Three Quakeaways from another devastating Big 5 defeat for Penn men against La Salle

Jordan Dingle is playing at another level for Penn while shouldering one of the greatest offensive burdens in the country. (Photo by Erica Denhoff)

Penn’s matchup with Fran Dunphy-helmed Big 5 foe La Salle on Saturday was a disturbing replay of its Wednesday loss to Saint Joseph’s.

Again, the Quakers let a second half lead slip away against an opponent they were outplaying.

Again, they needed heroics from the incomparable Jordan Dingle to force a tie and reach overtime.

And again, they squandered a late opportunity to tie the game in overtime. This time, freshman Cam Thrower, playing extended minutes for the first time all season, missed a decent three-point look with seven seconds to go in the extra frame which would have tied the contest.

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Three Quakeaways from Penn men’s overtime loss to Saint Joseph’s

Lucas Monroe was one of three Quakers to play 40 or more minutes for Penn in its 85-80 loss to Big 5 foe Saint Joseph’s at the Palestra Wednesday night. Monroe logged a team-high 43 minutes, posting 16 rebounds, seven points, three blocks and two steals. But it wasn’t enough to keep Penn from running out of gas down the stretch. (Photo by Erica Denhoff)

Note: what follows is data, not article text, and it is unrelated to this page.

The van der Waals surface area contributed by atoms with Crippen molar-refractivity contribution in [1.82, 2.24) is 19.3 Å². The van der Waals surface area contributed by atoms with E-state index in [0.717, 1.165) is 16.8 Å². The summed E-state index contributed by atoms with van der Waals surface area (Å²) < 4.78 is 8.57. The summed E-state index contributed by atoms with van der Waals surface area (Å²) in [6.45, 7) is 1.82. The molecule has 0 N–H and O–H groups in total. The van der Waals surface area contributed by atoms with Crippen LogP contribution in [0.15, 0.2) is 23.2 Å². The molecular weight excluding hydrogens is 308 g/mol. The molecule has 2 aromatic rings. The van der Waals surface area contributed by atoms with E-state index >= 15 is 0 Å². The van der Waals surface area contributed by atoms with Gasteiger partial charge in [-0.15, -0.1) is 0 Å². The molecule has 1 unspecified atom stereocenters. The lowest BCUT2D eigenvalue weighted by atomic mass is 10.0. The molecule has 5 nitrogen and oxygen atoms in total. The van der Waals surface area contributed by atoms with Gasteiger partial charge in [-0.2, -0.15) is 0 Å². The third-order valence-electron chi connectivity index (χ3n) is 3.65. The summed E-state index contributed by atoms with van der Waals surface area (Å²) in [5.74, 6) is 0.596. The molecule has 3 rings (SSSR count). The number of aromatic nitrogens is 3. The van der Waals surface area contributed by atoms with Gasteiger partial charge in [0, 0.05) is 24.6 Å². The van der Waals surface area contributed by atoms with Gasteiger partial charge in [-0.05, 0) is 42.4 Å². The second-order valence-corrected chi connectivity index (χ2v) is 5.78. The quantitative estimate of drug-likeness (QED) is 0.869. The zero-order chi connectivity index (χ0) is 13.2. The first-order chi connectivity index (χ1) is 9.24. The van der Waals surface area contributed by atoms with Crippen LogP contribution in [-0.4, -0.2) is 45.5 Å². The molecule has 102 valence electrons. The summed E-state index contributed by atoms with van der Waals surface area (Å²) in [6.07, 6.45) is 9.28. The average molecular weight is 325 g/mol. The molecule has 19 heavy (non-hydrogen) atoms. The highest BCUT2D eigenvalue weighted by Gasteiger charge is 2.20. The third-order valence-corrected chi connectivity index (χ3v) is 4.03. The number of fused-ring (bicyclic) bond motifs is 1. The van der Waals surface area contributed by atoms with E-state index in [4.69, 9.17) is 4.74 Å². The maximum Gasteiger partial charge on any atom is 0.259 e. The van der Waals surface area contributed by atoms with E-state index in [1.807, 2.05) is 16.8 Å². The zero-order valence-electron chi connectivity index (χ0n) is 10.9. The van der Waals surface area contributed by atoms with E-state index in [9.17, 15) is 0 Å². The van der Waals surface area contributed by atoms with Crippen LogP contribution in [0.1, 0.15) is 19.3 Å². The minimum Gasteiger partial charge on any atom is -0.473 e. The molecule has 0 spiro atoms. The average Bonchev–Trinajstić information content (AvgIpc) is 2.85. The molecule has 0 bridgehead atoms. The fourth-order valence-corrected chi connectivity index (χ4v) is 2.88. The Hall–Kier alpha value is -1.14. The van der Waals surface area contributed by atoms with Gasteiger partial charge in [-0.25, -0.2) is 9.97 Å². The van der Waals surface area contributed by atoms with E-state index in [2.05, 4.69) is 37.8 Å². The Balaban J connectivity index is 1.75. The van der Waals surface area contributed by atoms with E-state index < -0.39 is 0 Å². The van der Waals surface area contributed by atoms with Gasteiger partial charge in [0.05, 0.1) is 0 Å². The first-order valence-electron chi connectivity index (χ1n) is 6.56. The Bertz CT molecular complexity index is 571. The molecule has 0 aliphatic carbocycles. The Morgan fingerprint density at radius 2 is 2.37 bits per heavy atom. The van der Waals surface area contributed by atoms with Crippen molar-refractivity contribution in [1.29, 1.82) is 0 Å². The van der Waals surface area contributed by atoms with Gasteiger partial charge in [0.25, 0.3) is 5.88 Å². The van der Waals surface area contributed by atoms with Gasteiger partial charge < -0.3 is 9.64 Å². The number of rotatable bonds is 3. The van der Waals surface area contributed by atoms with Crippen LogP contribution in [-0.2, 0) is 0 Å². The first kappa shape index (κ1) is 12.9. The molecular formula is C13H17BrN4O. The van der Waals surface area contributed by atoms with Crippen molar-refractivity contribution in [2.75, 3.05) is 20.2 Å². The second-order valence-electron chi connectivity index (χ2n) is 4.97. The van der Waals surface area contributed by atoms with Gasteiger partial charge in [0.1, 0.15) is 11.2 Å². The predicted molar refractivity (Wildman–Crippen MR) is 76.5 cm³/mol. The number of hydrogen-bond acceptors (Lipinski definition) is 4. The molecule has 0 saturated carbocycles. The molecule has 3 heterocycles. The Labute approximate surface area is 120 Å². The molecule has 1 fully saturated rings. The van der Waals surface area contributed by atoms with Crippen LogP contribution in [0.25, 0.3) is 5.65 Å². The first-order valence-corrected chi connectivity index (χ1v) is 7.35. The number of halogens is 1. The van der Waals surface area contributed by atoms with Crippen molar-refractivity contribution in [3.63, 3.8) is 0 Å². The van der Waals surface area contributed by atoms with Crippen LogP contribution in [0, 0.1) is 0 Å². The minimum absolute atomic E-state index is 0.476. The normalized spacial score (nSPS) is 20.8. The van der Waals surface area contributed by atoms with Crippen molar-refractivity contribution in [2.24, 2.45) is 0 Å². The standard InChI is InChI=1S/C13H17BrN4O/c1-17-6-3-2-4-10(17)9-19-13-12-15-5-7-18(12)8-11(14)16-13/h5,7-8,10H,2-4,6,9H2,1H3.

It’s not often that a team manages to lose a game in which it goes on a 21-2 run, but Penn did just that on Wednesday night, dropping its Big 5 opener to Saint Joseph’s in overtime at the Palestra, 85-80.

The Quakers (5-5) dominated the Hawks for 25 minutes, but that simply wasn’t enough. Saint Joseph’s (3-3) clawed back from a 14-point second half deficit on the back of some ramped-up defensive intensity, using ball-side pressure to disrupt Penn’s dribble handoffs and passing. Couple that with some three-point shooting progression to the mean, and you have a recipe for a comeback.

Despite everything, Penn held leads with 77 seconds left in regulation, 1:55 left in overtime and 1:00 left in overtime. Even after giving up the lead for good, the Quakers had four possessions in the final 56 seconds of overtime with a chance to win or extend the game.

Three open looks from long range did not go down for Jonah Charles or Clark Slajchert, while a fourth chance was wiped away by a debatable charge call on sophomore swingman Eddie Holland III.

What did Penn fans learn from an excruciating defeat?

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Three takeaways from Penn men’s overtime win at Lafayette

Penn junior guard Jordan Dingle gave his team a pivotal lift early in the extra frame of the Quakers’ 74-68 win in overtime at Lafayette Tuesday. (Photo by Erica Denhoff)

Penn needed to work overtime to pick up its second win of the season on Tuesday, downing Lafayette 74-68 after an extra five-minute frame.